43.         An increase in the capital base arising from a movement of the Australian dollar against one foreign currency must not be used as an offset to reductions in the capital base arising from the movement of the Australian dollar against other foreign currencies.

Equity stress

44.         This stress measures the impact on the capital base of a fall in equity and other asset values. This stress applies to both listed and unlisted equity assets and to any other assets that are not considered in any of the other asset risk stresses. This stress also includes an increase to equity volatility. The volatility stress will affect an asset whose value is affected by movements in equity volatility (e.g. equity derivatives).

45.         For listed equities, the fall in value is to be determined by increasing the dividend yield on the ASX 200 index at the reporting date by 2.5 per cent. The same proportionate fall in value must be applied to both Australian and overseas listed equities.

46.         For unlisted equities and other assets, the fall in value is to be determined by increasing the dividend yield on the ASX 200 index at the reporting date by 3 per cent. The same proportionate fall in value must be applied to all unlisted equities and other assets. The ASX 200 dividend yield must be determined using dividends for the 12 months prior to the reporting date and asset values at the reporting date.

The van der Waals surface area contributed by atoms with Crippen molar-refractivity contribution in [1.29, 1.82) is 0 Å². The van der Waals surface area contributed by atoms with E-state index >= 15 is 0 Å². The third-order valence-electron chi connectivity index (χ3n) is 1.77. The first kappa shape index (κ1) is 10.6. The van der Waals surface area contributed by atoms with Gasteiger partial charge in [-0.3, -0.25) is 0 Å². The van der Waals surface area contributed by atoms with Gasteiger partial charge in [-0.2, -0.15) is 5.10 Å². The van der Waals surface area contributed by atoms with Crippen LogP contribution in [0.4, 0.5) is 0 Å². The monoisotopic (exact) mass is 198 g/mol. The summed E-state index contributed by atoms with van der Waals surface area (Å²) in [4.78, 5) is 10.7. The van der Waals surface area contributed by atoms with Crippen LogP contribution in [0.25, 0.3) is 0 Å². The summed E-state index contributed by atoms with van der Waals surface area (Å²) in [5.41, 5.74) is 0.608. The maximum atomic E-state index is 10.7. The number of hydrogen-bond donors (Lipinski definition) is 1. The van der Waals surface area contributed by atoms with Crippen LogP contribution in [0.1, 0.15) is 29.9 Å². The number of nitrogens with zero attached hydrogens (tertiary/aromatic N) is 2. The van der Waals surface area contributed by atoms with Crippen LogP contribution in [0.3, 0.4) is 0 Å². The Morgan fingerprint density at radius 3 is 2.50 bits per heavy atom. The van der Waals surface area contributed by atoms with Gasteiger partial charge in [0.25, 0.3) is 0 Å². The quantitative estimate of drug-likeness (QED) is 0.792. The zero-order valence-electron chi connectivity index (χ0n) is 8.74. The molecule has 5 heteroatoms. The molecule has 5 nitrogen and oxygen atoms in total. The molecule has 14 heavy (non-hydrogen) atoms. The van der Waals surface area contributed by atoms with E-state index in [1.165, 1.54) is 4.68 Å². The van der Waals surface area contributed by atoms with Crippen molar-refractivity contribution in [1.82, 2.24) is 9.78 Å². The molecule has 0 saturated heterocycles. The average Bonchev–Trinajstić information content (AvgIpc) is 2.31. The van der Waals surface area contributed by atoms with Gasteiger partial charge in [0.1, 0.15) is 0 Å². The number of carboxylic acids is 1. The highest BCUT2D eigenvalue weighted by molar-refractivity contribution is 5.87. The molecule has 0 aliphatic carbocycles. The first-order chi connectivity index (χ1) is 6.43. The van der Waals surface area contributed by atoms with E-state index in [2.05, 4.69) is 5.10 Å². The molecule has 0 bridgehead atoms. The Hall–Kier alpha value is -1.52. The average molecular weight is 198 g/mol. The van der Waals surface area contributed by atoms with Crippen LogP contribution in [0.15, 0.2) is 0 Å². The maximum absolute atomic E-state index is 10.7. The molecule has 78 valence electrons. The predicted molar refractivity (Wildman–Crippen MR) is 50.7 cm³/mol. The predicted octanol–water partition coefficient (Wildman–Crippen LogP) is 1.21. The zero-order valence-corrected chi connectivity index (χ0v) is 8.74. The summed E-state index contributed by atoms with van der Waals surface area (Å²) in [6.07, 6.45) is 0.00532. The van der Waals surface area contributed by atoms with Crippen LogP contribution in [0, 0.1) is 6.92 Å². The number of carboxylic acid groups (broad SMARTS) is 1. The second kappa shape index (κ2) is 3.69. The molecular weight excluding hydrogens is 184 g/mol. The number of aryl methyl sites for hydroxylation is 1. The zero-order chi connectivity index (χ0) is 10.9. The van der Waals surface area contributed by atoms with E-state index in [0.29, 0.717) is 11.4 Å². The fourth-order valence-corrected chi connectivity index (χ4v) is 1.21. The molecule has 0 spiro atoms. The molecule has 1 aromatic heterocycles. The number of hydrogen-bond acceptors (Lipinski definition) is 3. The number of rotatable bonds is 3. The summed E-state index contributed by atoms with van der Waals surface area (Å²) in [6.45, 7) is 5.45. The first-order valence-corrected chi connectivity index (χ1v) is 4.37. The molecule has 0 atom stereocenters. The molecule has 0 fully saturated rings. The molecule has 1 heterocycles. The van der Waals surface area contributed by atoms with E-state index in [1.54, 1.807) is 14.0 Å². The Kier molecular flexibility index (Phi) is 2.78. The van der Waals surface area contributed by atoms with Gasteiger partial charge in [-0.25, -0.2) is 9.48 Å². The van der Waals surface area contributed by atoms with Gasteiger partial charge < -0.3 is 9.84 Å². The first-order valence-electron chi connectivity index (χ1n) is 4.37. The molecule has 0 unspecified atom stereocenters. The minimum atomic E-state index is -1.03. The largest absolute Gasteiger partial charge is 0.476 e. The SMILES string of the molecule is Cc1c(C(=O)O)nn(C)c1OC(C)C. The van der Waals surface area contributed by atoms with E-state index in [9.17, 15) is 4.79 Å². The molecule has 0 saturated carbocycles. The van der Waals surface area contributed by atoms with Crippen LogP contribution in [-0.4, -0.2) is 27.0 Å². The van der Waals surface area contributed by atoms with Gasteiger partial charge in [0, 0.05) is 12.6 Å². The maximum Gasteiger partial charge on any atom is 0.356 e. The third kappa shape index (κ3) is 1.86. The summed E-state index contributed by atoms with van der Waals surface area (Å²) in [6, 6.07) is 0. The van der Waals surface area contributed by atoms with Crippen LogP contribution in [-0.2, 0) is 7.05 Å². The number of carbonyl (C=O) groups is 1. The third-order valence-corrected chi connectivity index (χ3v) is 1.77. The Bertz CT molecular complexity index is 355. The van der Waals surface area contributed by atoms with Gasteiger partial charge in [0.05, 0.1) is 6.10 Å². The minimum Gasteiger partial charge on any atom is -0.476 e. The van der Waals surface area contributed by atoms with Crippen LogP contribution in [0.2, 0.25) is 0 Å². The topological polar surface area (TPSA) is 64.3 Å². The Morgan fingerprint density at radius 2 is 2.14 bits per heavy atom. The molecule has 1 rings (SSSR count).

47.         For assets whose value is affected by movements in equity volatility, an addition of 15 per cent must be made to the forward-looking equity volatility parameter for all durations.

Property stress

48.         This stress measures the impact on the capital base of changes in property and infrastructure asset values.

49.         The fall in value of the assets must be determined by increasing the rental yield for property assets or earnings yield for infrastructure assets by 2.75 per cent.

50.         For property assets, the rental yields are to be based on the most recent leases in force and are determined net of expenses.

51.         For infrastructure assets, the yields to be used are the earnings yields before tax.

52.         The rental yields and fall in value may be determined separately for each asset, or on a portfolio basis.

Credit spreads stress

53.         This stress measures the impact on the capital base of an increase in credit spreads and the risk of default.

54.         This stress applies to interest-bearing assets, including cash deposits and floating rate assets. Credit derivatives and zero-coupon instruments such as bank bills must also be included.

55.         The stressed value of an asset must be determined by adding the spread specified in the table below to the current yield on the asset and then multiplying the reduced value of the asset by (1 – default factor). The credit spreads and default factors depend on the counterparty grade and the nature of the asset:


 

Table 1: Credit spreads and default factors